For the last several weeks Kaiser Permanente has been running a series of TV and print commercials called “Thrive“. They ads contain a
bunch of pap series of suggestions about living a healthier lifestyle and how Kaiser Permanente wants its members to “thrive”. This is apparently a $40m campaign, but given that Kaiser has been losing some market share and has been having trouble combating the high-deductible health plans on offer from its rivals like Wellpoint, Blue Shield, Healthnet et al, it doesn’t sound like an outrageous amount to spend. Of course, like every other health plan Kaiser is trying to get younger, healthier people to sign up as members. And while the commercials may not make much sense (be honest, which ones on TV do?), they are at least related to healthcare in some way, unlike an early 1990s campaign in which Roger Greaves, then Healthnet’s CEO, was shown kayaking next to a pod of killer whales.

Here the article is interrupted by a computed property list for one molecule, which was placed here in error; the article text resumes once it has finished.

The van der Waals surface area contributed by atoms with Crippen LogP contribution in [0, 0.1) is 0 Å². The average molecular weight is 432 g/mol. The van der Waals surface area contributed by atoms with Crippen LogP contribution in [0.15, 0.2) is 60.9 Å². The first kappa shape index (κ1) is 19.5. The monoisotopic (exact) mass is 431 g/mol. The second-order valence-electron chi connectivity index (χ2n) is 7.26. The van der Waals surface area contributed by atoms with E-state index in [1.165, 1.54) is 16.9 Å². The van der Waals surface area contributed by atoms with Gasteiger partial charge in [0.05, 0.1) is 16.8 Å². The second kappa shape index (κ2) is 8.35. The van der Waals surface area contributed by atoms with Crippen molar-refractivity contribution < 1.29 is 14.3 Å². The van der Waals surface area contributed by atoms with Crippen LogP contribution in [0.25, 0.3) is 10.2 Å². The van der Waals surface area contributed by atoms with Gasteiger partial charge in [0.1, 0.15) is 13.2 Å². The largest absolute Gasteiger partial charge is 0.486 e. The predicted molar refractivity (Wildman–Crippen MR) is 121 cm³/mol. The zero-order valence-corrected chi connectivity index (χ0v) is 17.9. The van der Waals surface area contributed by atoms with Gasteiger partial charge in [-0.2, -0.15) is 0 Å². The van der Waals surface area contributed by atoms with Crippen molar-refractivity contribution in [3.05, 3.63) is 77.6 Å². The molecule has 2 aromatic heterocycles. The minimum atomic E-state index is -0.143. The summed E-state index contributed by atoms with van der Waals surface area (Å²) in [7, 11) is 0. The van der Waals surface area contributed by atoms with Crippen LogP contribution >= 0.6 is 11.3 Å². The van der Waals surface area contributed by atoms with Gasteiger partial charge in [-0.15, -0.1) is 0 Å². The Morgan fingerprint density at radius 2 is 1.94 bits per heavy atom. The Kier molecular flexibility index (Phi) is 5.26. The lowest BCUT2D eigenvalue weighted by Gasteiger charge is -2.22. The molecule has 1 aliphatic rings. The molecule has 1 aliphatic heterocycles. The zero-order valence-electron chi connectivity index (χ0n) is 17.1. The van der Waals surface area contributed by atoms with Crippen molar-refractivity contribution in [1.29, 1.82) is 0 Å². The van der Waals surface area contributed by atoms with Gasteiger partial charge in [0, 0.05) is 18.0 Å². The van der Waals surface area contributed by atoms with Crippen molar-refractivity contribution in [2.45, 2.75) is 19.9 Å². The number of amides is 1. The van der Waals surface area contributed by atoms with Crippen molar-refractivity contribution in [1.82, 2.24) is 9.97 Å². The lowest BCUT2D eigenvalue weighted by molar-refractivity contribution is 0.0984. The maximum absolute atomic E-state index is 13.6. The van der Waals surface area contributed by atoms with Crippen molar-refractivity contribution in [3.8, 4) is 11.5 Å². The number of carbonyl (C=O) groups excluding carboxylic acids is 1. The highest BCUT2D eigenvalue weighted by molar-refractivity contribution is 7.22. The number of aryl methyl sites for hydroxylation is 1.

Up to now I’ve ignored this as I think these type of ads are mostly irrelevant to the real health care market. But as with any big organization, Kaiser has its detractors, and there’s been some fuss about the campaign in the Oakland Tribune. One Kasier detractor has written to several health care bloggers suggesting that we cover it. Well, after confirming that my correspondent really is an ex-Kaiser employee, I’ve taken the bait, although I’m not sure my correspondent will be too happy with my conclusions. (Full disclosure–Kaiser was a client of organizations that I worked for back before 1999. I never worked for them on a dedicated project and have had no financial connection with them since).